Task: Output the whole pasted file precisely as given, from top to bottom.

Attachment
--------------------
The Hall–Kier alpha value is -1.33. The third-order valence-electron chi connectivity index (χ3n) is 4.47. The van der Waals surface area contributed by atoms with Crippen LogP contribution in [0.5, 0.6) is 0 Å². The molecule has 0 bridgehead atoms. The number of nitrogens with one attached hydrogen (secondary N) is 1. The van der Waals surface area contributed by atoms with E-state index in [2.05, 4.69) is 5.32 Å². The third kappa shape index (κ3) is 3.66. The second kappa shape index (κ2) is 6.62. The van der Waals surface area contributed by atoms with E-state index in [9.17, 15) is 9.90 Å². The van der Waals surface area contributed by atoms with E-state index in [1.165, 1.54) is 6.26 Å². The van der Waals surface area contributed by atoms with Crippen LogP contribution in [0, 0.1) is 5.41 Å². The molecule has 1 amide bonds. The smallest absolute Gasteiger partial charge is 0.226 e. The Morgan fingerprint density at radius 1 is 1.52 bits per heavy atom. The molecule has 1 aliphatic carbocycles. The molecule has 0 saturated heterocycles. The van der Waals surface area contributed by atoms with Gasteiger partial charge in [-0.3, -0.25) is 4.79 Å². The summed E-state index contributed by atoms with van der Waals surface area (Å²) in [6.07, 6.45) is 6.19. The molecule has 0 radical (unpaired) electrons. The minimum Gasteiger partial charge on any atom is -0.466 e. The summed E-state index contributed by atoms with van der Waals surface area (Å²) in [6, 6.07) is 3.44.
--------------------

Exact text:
The Hall–Kier alpha value is -1.33. The third-order valence-electron chi connectivity index (χ3n) is 4.47. The van der Waals surface area contributed by atoms with Crippen LogP contribution in [0.5, 0.6) is 0 Å². The molecule has 0 bridgehead atoms. The number of nitrogens with one attached hydrogen (secondary N) is 1. The van der Waals surface area contributed by atoms with E-state index in [2.05, 4.69) is 5.32 Å². The third kappa shape index (κ3) is 3.66. The second kappa shape index (κ2) is 6.62. The van der Waals surface area contributed by atoms with E-state index in [9.17, 15) is 9.90 Å². The van der Waals surface area contributed by atoms with E-state index in [1.165, 1.54) is 6.26 Å². The van der Waals surface area contributed by atoms with Crippen LogP contribution in [0, 0.1) is 5.41 Å². The molecule has 1 amide bonds. The smallest absolute Gasteiger partial charge is 0.226 e. The Morgan fingerprint density at radius 1 is 1.52 bits per heavy atom. The molecule has 1 aliphatic carbocycles. The molecule has 0 saturated heterocycles. The van der Waals surface area contributed by atoms with Gasteiger partial charge in [-0.3, -0.25) is 4.79 Å². The summed E-state index contributed by atoms with van der Waals surface area (Å²) in [6.07, 6.45) is 6.19. The molecule has 0 radical (unpaired) electrons. The minimum Gasteiger partial charge on any atom is -0.466 e. The summed E-state index contributed by atoms with van der Waals surface area (Å²) in [6, 6.07) is 3.44.